Sealants are a clear or white plastic that is placed in the grooves of the biting surfaces of back teeth to protect them from the destructive effects of plaque.
Why are sealants needed?
Back teeth have deep grooves and pits that are very difficult to keep clean. Plaque, which is a nearly invisible film of bacteria and food, collects in these grooves. To make the plaque easier to see, we may strain the plaque with a harmless red dye.
Every time you eat, the bacteria in plaque forms acid. Without sealants, these acid attacks can cause the enamel to break down, and you get a cavity.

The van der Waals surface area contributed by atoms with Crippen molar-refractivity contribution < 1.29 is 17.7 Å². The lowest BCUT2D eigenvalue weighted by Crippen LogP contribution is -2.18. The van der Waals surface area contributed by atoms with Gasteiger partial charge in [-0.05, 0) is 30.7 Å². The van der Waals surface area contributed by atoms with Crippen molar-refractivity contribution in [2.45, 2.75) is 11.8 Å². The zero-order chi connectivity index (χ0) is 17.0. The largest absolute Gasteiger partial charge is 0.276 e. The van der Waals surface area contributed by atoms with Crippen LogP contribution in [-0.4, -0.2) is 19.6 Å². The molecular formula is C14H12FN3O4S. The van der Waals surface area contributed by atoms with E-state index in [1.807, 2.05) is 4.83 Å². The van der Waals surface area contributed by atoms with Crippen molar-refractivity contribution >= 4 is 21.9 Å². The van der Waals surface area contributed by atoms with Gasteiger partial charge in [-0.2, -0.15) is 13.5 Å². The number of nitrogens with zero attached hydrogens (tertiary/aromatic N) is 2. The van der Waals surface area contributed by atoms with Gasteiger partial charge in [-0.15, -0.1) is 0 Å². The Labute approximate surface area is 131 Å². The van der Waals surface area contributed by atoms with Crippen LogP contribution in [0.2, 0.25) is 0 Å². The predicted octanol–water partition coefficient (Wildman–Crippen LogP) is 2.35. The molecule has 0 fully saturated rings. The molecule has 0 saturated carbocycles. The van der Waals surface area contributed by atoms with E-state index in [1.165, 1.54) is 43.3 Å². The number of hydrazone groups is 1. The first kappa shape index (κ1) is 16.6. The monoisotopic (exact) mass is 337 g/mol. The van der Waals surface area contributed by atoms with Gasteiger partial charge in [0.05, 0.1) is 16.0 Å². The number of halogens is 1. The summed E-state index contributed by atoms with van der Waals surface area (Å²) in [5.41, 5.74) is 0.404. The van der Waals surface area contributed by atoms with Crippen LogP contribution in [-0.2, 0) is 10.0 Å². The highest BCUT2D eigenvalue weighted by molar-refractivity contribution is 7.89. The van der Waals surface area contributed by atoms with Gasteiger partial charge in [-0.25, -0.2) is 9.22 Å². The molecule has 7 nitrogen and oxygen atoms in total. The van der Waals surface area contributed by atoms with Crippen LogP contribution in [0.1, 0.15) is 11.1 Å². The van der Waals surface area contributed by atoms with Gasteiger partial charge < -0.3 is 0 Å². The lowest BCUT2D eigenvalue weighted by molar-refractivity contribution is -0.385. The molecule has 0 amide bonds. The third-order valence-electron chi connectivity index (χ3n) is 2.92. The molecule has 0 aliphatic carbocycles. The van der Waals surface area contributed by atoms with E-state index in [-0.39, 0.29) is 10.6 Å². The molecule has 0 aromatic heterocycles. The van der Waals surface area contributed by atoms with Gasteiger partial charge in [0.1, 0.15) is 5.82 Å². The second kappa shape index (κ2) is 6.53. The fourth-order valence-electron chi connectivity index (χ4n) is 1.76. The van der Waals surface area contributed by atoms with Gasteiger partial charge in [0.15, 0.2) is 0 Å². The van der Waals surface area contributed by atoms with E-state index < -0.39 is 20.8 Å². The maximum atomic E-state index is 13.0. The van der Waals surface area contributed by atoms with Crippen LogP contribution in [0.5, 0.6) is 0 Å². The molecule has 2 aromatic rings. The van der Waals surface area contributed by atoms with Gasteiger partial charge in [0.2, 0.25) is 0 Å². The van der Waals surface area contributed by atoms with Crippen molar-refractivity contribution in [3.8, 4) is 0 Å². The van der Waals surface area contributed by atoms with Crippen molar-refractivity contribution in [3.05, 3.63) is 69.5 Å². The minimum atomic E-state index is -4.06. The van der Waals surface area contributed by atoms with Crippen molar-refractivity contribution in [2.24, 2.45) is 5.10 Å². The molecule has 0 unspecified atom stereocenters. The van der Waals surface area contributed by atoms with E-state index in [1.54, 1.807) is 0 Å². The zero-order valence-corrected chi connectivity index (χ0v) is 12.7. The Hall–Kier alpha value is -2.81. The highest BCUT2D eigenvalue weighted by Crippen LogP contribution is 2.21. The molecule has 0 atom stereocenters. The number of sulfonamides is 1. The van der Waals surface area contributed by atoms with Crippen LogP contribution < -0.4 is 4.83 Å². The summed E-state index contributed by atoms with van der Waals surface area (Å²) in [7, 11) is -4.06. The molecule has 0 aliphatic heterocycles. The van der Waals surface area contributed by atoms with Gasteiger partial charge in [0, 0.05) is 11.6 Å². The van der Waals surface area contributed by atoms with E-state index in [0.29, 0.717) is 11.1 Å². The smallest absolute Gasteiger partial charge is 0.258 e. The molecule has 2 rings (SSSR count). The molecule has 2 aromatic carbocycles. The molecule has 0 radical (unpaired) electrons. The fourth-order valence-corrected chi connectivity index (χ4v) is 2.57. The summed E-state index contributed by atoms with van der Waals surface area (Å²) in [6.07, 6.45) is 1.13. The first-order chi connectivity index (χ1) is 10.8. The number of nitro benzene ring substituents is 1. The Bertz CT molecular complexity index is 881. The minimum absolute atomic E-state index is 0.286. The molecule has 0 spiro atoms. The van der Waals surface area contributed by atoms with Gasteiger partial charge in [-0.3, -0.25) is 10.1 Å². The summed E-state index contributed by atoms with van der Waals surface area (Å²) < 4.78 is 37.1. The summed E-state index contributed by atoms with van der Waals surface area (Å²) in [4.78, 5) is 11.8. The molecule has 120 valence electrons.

How are sealants placed?
To place sealants, you usually don't even have to be numb. First, we thoroughly clean and dry the teeth, and a conditioning solution is applied. Then, the sealant material is brushed into the grooves. Some types of sealants harden on their own, while others harden when exposed to a special light.
Sealants are an important part of a preventive dental care program.